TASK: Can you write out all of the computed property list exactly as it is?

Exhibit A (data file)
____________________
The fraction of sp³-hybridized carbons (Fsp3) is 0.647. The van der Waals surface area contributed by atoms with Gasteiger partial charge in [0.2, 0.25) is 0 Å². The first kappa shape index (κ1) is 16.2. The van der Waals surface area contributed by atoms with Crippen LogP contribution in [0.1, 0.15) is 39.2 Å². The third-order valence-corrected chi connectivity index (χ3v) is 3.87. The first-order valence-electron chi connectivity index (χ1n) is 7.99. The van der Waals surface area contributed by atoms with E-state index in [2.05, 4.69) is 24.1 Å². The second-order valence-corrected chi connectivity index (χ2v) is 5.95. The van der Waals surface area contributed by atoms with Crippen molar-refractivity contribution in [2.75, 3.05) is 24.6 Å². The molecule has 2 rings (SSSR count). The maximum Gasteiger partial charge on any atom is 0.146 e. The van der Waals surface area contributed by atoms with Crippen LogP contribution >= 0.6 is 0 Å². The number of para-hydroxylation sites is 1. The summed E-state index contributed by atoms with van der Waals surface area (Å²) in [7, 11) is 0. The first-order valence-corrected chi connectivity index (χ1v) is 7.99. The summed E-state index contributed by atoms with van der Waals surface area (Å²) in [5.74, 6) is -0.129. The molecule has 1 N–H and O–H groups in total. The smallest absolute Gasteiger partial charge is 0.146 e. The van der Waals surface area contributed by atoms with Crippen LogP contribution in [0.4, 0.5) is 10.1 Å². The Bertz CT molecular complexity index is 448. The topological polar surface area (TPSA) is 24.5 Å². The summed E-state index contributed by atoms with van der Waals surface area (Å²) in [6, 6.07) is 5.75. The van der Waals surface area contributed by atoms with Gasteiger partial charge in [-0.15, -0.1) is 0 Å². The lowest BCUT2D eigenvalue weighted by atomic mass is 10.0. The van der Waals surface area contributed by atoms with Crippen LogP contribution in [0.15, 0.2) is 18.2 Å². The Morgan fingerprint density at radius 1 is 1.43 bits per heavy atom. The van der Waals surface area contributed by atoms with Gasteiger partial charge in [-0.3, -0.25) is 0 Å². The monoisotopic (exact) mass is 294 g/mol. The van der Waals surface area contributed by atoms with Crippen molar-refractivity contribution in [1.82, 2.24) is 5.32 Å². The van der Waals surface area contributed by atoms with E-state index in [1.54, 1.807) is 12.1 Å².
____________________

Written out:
The fraction of sp³-hybridized carbons (Fsp3) is 0.647. The van der Waals surface area contributed by atoms with Gasteiger partial charge in [0.2, 0.25) is 0 Å². The first kappa shape index (κ1) is 16.2. The van der Waals surface area contributed by atoms with Crippen LogP contribution in [0.1, 0.15) is 39.2 Å². The third-order valence-corrected chi connectivity index (χ3v) is 3.87. The first-order valence-electron chi connectivity index (χ1n) is 7.99. The van der Waals surface area contributed by atoms with E-state index in [2.05, 4.69) is 24.1 Å². The second-order valence-corrected chi connectivity index (χ2v) is 5.95. The van der Waals surface area contributed by atoms with Crippen molar-refractivity contribution in [2.75, 3.05) is 24.6 Å². The molecule has 2 rings (SSSR count). The maximum Gasteiger partial charge on any atom is 0.146 e. The van der Waals surface area contributed by atoms with Crippen LogP contribution >= 0.6 is 0 Å². The number of para-hydroxylation sites is 1. The summed E-state index contributed by atoms with van der Waals surface area (Å²) in [7, 11) is 0. The first-order valence-corrected chi connectivity index (χ1v) is 7.99. The summed E-state index contributed by atoms with van der Waals surface area (Å²) in [5.74, 6) is -0.129. The molecule has 1 N–H and O–H groups in total. The smallest absolute Gasteiger partial charge is 0.146 e. The van der Waals surface area contributed by atoms with Crippen LogP contribution in [0.4, 0.5) is 10.1 Å². The Bertz CT molecular complexity index is 448. The topological polar surface area (TPSA) is 24.5 Å². The summed E-state index contributed by atoms with van der Waals surface area (Å²) in [6, 6.07) is 5.75. The van der Waals surface area contributed by atoms with Gasteiger partial charge in [-0.15, -0.1) is 0 Å². The lowest BCUT2D eigenvalue weighted by atomic mass is 10.0. The van der Waals surface area contributed by atoms with Crippen LogP contribution in [0.15, 0.2) is 18.2 Å². The Morgan fingerprint density at radius 1 is 1.43 bits per heavy atom. The van der Waals surface area contributed by atoms with Gasteiger partial charge in [-0.3, -0.25) is 0 Å². The monoisotopic (exact) mass is 294 g/mol. The van der Waals surface area contributed by atoms with Crippen molar-refractivity contribution in [1.82, 2.24) is 5.32 Å². The van der Waals surface area contributed by atoms with E-state index in [1.54, 1.807) is 12.1 Å².